In another embodiment, a wash arm retainer for a warewasher having at least one wash arm with a plurality of nozzles and being in fluid communication with an adapter for receiving a flow of fluid, includes a housing defining a through bore and having a first end and a second end, a cam surface formed in a wall of the housing and beginning at the first end, the cam surface having a first, gradually inclined portion, and a second, steeply inclined portion. A cap rod is slidably disposed in the through bore and is provided with an actuator handle projecting generally transversely from the rod and constructed and arranged for following the cam surface between a clamping position and a release position. A cap is secured to an end of the cap rod in operational proximity to the first end and is configured for engaging a complementary formation on the wash arm.
BRIEF DESCRIPTION OF THE SEVERAL VIEWS OF THE DRAWINGS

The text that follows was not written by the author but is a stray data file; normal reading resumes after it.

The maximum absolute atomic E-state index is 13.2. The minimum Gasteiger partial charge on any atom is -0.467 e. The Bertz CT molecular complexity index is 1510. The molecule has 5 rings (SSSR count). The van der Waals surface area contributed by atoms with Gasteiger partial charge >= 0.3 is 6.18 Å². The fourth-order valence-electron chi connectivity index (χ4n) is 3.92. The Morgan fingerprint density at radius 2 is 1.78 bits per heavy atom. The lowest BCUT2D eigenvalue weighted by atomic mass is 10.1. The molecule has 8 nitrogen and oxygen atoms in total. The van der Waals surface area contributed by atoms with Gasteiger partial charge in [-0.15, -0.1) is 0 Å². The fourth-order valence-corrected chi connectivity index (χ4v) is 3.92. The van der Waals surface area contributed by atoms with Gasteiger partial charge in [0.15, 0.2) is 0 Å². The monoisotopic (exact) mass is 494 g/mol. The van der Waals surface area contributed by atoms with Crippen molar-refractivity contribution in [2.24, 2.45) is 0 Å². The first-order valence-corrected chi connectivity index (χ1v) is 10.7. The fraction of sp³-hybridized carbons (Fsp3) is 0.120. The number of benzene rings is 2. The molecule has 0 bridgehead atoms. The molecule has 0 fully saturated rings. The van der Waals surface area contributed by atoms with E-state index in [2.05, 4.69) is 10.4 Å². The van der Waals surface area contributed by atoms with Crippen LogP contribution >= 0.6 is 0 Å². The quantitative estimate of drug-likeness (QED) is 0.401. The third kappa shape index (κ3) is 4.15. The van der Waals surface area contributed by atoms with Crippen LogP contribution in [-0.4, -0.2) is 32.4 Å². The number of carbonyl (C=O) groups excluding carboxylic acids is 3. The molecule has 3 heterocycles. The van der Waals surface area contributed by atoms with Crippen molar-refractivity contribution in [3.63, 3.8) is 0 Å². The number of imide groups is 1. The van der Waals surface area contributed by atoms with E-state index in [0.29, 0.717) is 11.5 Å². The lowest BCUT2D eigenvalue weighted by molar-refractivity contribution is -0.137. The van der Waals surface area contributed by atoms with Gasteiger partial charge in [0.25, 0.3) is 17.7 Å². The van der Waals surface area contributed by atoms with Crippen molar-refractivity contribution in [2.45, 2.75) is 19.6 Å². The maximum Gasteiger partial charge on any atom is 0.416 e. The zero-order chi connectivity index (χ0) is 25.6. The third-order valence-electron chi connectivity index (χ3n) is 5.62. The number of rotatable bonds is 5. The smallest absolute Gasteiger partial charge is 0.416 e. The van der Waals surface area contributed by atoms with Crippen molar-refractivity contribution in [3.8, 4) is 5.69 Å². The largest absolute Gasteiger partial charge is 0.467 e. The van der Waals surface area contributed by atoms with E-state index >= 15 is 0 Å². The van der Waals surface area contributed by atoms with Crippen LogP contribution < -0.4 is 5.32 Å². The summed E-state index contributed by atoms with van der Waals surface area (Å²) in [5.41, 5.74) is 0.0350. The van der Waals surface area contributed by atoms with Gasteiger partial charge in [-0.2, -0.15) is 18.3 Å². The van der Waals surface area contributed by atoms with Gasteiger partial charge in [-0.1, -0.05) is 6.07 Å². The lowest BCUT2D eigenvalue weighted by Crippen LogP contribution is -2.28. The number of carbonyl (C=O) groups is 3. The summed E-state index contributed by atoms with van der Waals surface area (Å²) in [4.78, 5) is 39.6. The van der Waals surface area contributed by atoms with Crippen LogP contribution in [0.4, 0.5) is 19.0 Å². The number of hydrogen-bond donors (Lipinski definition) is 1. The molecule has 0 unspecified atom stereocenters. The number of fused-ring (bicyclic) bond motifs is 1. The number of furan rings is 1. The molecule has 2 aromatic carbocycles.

In yet another embodiment, a wash arm retainer for a warewasher having at least one wash arm with a plurality of nozzles and being in fluid communication with an adapter for receiving a flow of fluid, includes a housing defining a through bore and having a first end and a second end, and a cam surface formed in the first end and having a clamping position and a release position. A cap rod is slidably disposed in the through bore and is provided with an actuator handle projecting generally transversely from the rod and constructed and arranged for following the cam surface. A cap is rotatably secured to an end of the cap rod in operational proximity to the first end and is configured for engaging a complementary formation on the wash arm. A return spring is disposed in the housing, and the housing further includes a shoulder in the throughbore forming a stop for the return spring. The cap rod is provided at a free end with a spring retainer for holding the spring against the shoulder and being slidably engaged in the throughbore. The spring biases the cap rod to the release position.